Owner Polly McCormick said she, too, was attracted to Canal Winchester because of the aesthetics and energy of the historic downtown area.

"I'd been running Georgie Emerson out of a booth in an antique mall, kind of as therapy while I took care of my aging parents," McCormick said. "After they both passed away, I wasn't sure what I was going to do, and then my husband (Mickey) and I were downtown and we saw the space and called on it."

McCormick said her parents had always told her to "be true to yourself," which is how she ended up crafting merchandise around what she considers a "girly, shabby-chic, French-inspired set of products."

After Bolenbaugh Hardware closed, McCormick said she was offered one of the spaces in that building and felt like she couldn't pass it up.

"When my husband and I first moved to Canal Winchester back in 2003, there wasn't a lot going on downtown, but now it's so busy, and I think ... there will be a lot of new faces coming through," she said.

* Marla Baker and Kay Dunson, owners of Sticks & Stones Studio, are two of those new faces. Sticks & Stones, 4A E. Waterloo St., is next to Georgie Emerson Vintage, on the other side of the former Bolenbaugh building.

"We had a little shop in Lithopolis, and then another in Lancaster, before hearing from friends about the opportunity here, which would mean more foot traffic and growth for us," Baker said. "We've had a really positive response so far, especially in regard to restoring the Bolenbaugh building to its original wood floors and brick walls, and the beautiful old tin ceiling."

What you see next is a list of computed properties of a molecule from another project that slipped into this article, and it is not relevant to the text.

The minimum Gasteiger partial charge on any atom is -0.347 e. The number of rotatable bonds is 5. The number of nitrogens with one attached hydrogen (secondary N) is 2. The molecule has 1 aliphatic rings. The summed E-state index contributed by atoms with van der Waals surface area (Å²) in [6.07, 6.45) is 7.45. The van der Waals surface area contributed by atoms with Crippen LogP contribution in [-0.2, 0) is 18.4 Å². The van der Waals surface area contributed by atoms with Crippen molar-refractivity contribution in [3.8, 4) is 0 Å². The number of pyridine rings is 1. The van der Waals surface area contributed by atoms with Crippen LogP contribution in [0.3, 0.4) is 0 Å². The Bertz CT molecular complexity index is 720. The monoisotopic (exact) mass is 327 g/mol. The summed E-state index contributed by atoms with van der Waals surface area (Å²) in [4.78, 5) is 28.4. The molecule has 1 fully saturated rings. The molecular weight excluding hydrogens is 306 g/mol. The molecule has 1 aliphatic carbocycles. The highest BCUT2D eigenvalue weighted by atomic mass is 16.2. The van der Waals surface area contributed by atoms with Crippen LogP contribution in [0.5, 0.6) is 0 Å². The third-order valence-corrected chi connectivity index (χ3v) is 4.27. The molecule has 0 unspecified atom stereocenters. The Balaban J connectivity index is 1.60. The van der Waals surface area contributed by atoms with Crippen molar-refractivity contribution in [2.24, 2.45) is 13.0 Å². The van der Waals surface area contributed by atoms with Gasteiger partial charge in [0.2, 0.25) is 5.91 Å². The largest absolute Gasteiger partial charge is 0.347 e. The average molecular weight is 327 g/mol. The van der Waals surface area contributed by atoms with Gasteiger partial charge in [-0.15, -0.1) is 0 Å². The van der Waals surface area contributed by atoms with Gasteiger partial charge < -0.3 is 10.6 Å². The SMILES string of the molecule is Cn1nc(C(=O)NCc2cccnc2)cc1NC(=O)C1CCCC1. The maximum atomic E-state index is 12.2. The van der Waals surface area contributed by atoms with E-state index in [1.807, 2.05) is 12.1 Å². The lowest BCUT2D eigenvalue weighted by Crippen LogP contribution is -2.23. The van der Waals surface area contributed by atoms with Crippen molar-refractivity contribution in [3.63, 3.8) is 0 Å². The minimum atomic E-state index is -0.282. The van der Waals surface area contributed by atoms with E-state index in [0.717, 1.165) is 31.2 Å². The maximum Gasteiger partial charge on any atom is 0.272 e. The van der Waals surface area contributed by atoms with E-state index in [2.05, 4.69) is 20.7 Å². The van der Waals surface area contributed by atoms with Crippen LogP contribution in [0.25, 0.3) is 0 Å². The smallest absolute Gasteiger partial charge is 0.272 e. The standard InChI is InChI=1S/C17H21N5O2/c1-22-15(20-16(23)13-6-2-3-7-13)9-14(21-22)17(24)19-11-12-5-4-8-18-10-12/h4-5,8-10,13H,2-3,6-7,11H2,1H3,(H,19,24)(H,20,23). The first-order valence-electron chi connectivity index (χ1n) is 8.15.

Baker and Dunson said the history and character of the building are natural fits for their business, given how it started: refurbishing and repurposing vintage and antique furniture in a distressed and shabby-chic style. It now has expanded to include an eclectic mix of industrial equipment, such as old shop fans, scales and typewriters.

"Our tagline is 'Restyle, Repurpose, Relove.' We have a really creative and eclectic style," Dunson said. "Not only do we have inventory for sale, but one of our focuses is still taking on commission work for people with furniture they want refurbished or repurposed."

* Simply Local, which bills itself as an artisan marketplace, opened in the former Hannahgrace's Doll House space at 15 E. Waterloo St. It grew out of the locally sourced, handmade, arts-and-crafts movement, according to owner Sarah West.

She said that part of her motivation for opening Simply Local was the success of her Trendy Tots Textiles craft business, along with her desire to have a shop that can also highlight work by some of her favorite Ohio artisans.

All of the shop owners said they are grateful for how the city has welcomed them and how residents and visitors have supported them. They all see Canal Winchester's historic downtown continuing to flourish.

"My dream is that we have that beautiful Interurban building repurposed like the North Market, where we finally have even the butcher, the baker and the candlestick-maker -- Mayberry, sort of, downtown," Carm Smith said. "We're just missing a few small elements for this to be paradise; we're very lucky."